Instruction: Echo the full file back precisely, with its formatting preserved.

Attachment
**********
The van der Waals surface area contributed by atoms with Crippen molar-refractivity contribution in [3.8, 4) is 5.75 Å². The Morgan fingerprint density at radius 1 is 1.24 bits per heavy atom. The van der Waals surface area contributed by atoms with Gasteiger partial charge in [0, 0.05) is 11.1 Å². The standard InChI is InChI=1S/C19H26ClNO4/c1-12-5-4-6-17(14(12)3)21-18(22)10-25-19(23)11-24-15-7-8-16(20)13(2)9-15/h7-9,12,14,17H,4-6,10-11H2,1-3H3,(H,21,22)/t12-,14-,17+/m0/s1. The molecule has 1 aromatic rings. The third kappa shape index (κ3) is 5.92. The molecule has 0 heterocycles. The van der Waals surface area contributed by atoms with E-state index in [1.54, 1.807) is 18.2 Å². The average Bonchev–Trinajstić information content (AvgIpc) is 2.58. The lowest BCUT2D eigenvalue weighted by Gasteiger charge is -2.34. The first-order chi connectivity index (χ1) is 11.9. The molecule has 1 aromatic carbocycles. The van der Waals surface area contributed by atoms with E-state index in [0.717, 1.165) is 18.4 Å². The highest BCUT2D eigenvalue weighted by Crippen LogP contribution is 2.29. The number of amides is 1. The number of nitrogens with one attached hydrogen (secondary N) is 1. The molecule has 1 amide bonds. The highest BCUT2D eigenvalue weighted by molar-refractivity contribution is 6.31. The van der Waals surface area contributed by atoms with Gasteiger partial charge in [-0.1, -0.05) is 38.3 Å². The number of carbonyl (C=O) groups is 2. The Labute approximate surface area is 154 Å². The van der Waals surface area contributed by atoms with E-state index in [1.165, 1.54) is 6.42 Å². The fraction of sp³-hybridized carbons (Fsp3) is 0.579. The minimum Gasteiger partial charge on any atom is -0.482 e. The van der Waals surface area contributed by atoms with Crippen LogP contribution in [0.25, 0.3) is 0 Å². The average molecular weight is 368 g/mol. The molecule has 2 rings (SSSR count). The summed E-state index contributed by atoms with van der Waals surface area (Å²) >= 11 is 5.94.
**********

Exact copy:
The van der Waals surface area contributed by atoms with Crippen molar-refractivity contribution in [3.8, 4) is 5.75 Å². The Morgan fingerprint density at radius 1 is 1.24 bits per heavy atom. The van der Waals surface area contributed by atoms with Gasteiger partial charge in [0, 0.05) is 11.1 Å². The standard InChI is InChI=1S/C19H26ClNO4/c1-12-5-4-6-17(14(12)3)21-18(22)10-25-19(23)11-24-15-7-8-16(20)13(2)9-15/h7-9,12,14,17H,4-6,10-11H2,1-3H3,(H,21,22)/t12-,14-,17+/m0/s1. The molecule has 1 aromatic rings. The third kappa shape index (κ3) is 5.92. The molecule has 0 heterocycles. The van der Waals surface area contributed by atoms with E-state index in [1.54, 1.807) is 18.2 Å². The average Bonchev–Trinajstić information content (AvgIpc) is 2.58. The lowest BCUT2D eigenvalue weighted by Gasteiger charge is -2.34. The first-order chi connectivity index (χ1) is 11.9. The molecule has 1 aromatic carbocycles. The van der Waals surface area contributed by atoms with E-state index in [0.717, 1.165) is 18.4 Å². The highest BCUT2D eigenvalue weighted by Crippen LogP contribution is 2.29. The number of amides is 1. The number of nitrogens with one attached hydrogen (secondary N) is 1. The molecule has 1 amide bonds. The highest BCUT2D eigenvalue weighted by molar-refractivity contribution is 6.31. The van der Waals surface area contributed by atoms with Gasteiger partial charge in [-0.1, -0.05) is 38.3 Å². The number of carbonyl (C=O) groups is 2. The Labute approximate surface area is 154 Å². The van der Waals surface area contributed by atoms with E-state index in [1.165, 1.54) is 6.42 Å². The fraction of sp³-hybridized carbons (Fsp3) is 0.579. The minimum Gasteiger partial charge on any atom is -0.482 e. The van der Waals surface area contributed by atoms with Crippen LogP contribution in [0.25, 0.3) is 0 Å². The average molecular weight is 368 g/mol. The molecule has 2 rings (SSSR count). The summed E-state index contributed by atoms with van der Waals surface area (Å²) >= 11 is 5.94.